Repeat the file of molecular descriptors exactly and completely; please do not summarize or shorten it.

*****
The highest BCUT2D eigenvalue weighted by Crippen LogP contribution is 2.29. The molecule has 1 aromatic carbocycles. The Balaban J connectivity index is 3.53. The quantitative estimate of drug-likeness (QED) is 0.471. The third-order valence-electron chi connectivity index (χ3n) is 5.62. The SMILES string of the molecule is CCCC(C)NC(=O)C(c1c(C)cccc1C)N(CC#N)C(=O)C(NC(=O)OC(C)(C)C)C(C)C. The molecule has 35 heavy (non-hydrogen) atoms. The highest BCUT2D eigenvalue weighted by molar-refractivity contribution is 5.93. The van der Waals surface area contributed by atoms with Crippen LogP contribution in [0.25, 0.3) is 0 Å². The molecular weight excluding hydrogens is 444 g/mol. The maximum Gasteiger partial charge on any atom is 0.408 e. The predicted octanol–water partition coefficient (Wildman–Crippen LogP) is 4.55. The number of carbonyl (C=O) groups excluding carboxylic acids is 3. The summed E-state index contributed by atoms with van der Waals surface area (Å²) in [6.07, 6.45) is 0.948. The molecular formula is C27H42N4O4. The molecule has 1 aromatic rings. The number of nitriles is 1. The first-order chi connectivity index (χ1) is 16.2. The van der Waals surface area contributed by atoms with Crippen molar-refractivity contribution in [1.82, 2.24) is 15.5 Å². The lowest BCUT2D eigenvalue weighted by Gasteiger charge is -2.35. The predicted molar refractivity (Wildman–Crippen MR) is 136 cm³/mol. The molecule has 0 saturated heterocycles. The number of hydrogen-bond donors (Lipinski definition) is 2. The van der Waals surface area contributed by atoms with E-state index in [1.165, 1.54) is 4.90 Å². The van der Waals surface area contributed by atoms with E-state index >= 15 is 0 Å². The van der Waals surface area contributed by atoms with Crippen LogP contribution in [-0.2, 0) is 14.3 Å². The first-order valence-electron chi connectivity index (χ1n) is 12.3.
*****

The highest BCUT2D eigenvalue weighted by Crippen LogP contribution is 2.29. The molecule has 1 aromatic carbocycles. The Balaban J connectivity index is 3.53. The quantitative estimate of drug-likeness (QED) is 0.471. The third-order valence-electron chi connectivity index (χ3n) is 5.62. The SMILES string of the molecule is CCCC(C)NC(=O)C(c1c(C)cccc1C)N(CC#N)C(=O)C(NC(=O)OC(C)(C)C)C(C)C. The molecule has 35 heavy (non-hydrogen) atoms. The highest BCUT2D eigenvalue weighted by molar-refractivity contribution is 5.93. The van der Waals surface area contributed by atoms with Crippen LogP contribution in [0.25, 0.3) is 0 Å². The molecular weight excluding hydrogens is 444 g/mol. The maximum Gasteiger partial charge on any atom is 0.408 e. The predicted octanol–water partition coefficient (Wildman–Crippen LogP) is 4.55. The number of carbonyl (C=O) groups excluding carboxylic acids is 3. The summed E-state index contributed by atoms with van der Waals surface area (Å²) in [6.07, 6.45) is 0.948. The molecular formula is C27H42N4O4. The molecule has 1 aromatic rings. The number of nitriles is 1. The first-order chi connectivity index (χ1) is 16.2. The van der Waals surface area contributed by atoms with Crippen molar-refractivity contribution in [1.82, 2.24) is 15.5 Å². The lowest BCUT2D eigenvalue weighted by Gasteiger charge is -2.35. The predicted molar refractivity (Wildman–Crippen MR) is 136 cm³/mol. The molecule has 0 saturated heterocycles. The number of hydrogen-bond donors (Lipinski definition) is 2. The van der Waals surface area contributed by atoms with E-state index in [1.165, 1.54) is 4.90 Å². The van der Waals surface area contributed by atoms with E-state index >= 15 is 0 Å². The van der Waals surface area contributed by atoms with Crippen LogP contribution in [-0.2, 0) is 14.3 Å². The first-order valence-electron chi connectivity index (χ1n) is 12.3.